AI and ML. Everybody is talking about it. The adversaries are using it. I think we need to get better at it. People say data is the oxygen for AI data is the new fuel right for that [arms race]. The problem is, we have a lot of regulations, and so sharing data and using the data, it's [difficult]. There's not a lot of constraints on the other side, as adversaries don't have lawyers, don't have regulations. There's no privacy concerns, and they steal the data they use them, so I think it's a very asymmetric warfare that we're dealing with. So I think that really calls for the industry to work together. So that's sort of the fourth one.

But [for] the last one, I would say that's really intriguing and we're all just getting into is supply chain and third party risk testing. Since the Target breach [it was] their HVAC to the vendor who caused the problem. But in the cloud world, I'm using the term digital cloud, supply chain. Because right now, so many things are driven by APIs, you know you're using one App, you don't know how many companies are behind it, and that digital supply chain has caused so much more complexity, for you to get assurance to say hey you are you good? Well there's no one player, there's multiple ones, and there's no such thing called compliance by, "gosh let's do a new audit and checkbox… we're done." It has to be 24 by seven continuous monitoring. So we focus on really how to bring risk scoring mechanisms and, and how do we tie business sort of risk with the security operations. That's one of the major drivers.

So I'd say those five trends are really our guiding post - security needs to rely on a data strategy and automation is key. A must have a third one is cloud changes everything and we've changed security right to start from the very beginning; and AI/ML are super important, and digital supply chain requires a totally different way of dealing with smart vendors.

iTWire: The more we move to cloud, it seems to me we have an opportunity to concentrate our security expertise, because assuming that one person can look after 100-person company, then you don't need ten to look after a 1000 person company, and so on. So I'm wondering if in the next 10 - 15 years, there'll be just about nothing on-premise. And that then gives the major vendors an opportunity to actually focus those security operations centres to be linked in with the cloud vendors. Are you seeing something similar.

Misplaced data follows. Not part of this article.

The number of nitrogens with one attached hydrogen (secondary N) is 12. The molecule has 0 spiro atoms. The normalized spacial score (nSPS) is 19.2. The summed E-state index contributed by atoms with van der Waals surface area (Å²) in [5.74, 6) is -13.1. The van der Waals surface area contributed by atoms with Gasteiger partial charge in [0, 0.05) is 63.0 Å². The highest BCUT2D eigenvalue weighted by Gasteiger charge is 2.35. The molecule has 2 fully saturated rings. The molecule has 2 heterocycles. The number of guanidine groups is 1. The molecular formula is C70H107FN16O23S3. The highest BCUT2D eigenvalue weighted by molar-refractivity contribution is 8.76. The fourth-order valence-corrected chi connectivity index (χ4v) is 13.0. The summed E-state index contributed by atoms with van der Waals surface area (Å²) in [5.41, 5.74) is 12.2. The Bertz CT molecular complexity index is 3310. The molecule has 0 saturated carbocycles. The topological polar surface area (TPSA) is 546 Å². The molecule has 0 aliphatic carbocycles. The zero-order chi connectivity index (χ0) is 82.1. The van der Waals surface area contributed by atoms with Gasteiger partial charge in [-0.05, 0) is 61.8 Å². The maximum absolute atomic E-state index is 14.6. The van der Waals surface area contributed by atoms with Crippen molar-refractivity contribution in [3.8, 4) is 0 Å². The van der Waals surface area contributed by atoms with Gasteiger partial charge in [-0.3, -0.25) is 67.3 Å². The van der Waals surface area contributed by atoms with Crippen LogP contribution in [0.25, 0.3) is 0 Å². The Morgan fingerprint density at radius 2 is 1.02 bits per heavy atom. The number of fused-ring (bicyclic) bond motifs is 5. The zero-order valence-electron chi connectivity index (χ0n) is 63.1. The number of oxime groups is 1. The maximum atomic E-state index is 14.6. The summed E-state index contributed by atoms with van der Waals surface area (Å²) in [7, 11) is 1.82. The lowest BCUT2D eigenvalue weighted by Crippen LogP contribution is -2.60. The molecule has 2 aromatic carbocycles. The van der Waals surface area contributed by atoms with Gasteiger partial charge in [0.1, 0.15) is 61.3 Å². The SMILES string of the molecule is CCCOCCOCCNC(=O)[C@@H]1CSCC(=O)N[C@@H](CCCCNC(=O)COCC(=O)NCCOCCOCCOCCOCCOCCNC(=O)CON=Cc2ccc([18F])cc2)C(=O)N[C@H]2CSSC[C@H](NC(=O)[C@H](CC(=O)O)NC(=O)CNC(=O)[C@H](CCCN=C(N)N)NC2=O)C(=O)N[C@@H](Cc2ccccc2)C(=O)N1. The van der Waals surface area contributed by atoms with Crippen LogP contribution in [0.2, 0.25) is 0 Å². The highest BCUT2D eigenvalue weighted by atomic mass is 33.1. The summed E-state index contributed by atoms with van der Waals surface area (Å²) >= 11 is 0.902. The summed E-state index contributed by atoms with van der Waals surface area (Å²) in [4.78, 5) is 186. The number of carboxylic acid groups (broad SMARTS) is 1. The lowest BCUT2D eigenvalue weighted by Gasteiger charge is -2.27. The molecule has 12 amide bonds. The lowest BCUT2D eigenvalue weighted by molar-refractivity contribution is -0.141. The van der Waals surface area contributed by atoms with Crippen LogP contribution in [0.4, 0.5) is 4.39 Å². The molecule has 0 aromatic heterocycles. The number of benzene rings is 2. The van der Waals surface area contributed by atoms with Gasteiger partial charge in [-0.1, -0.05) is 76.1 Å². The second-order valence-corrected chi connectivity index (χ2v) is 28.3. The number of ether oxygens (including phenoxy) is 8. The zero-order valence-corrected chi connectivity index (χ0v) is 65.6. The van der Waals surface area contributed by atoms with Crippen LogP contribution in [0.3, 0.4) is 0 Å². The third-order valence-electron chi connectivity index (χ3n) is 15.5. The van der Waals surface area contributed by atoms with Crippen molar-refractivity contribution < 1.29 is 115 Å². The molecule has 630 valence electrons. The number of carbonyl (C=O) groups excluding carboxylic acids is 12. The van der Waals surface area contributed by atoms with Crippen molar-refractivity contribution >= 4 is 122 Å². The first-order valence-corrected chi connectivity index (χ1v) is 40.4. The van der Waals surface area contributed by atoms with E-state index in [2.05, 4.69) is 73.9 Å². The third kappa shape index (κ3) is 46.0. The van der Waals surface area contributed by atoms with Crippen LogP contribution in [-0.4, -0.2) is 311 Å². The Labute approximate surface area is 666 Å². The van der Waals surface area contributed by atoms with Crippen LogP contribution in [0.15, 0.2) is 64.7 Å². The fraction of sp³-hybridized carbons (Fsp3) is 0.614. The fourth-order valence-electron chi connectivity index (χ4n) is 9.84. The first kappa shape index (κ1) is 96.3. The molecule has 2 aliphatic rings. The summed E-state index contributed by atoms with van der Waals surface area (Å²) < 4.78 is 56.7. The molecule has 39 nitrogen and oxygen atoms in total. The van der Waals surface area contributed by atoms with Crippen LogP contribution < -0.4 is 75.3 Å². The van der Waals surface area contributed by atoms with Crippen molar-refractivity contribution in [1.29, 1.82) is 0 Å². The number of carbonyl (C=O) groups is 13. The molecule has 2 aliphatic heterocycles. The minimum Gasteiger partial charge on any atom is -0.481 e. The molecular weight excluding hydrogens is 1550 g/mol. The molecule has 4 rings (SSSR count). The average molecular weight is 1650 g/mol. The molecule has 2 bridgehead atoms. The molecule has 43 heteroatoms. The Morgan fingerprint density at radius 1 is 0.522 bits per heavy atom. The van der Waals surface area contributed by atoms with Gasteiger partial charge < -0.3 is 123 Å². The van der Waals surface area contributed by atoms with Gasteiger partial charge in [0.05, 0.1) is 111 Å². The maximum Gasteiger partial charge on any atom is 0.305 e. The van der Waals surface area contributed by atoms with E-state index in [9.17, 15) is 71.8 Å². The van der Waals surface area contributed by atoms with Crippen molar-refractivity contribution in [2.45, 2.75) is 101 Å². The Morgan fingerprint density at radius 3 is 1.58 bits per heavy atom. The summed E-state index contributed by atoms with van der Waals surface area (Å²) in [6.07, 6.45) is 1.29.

Song: I think you're right, there's definitely a trend for a lot for the security players to think about this new thing called managed detection and response, it's really good. I'm less optimistic about everybody going to be in the cloud in 10 years.

And if you think about mainframes… open systems like Unix, Linux came out about four decades ago... But the mainframe still is there. I still think the world is going to be hybrid.

But like you said, more and more workloads, more and more storage and more and more security can actually be done in the cloud. I think the cloud vendors can do a really good job of securing some of the small-medium companies on their own. We [Splunk and partner companies] can't compete with the big banks - they have a different resource pool and talent pool. But I think the hybrid is still going to be there. And, and for Splunk, we believe that overall being very neutral in that world would really continue to help to bridge together, but we also have a strategy on data, we understand data cannot live, wherever they need to live. So we have new products like the Data Fabric Search to allow us to be able to reach the data and use the data without having to assume the data can be stored locally. And that's driving some of the innovation.

iTWire: I know Google, with all the Google Apps is encouraging us to end up with what are effectively very unintelligent device on our desks at home. And that means we don't have to worry about security because all we need is a VPN pipe into somewhere.

Song: If I can just make one comment before I pass on to the world in the cloud. This first wave of breaches we've seen, it's not really, you know, the VPNs, that communications or stuff, it's actually human errors. It's miss-configurations of your storage, this is miss-configurations or leak, you know like, credentials, people steal the keys and so they can get into the system.

iTWire: How many Amazon buckets are there open, right?

Song: So, even in that new world, the cloud providers will ensure that you know the pipes can be secure and storage can be secure it's still going to be up to the application, and the user, to do the right thing. And we know who was the weakest link in security. Always humans. So that's why automation is getting...

iTWire: It seems to me there's three levels of organisation in their security posture. There's the first group which are not even compliant and don't have much of a clue. There's a second group, which will scream and carry on and finally pass an audit, and then go . And there's a third group that will say, Oh yes, an audit, that's fine.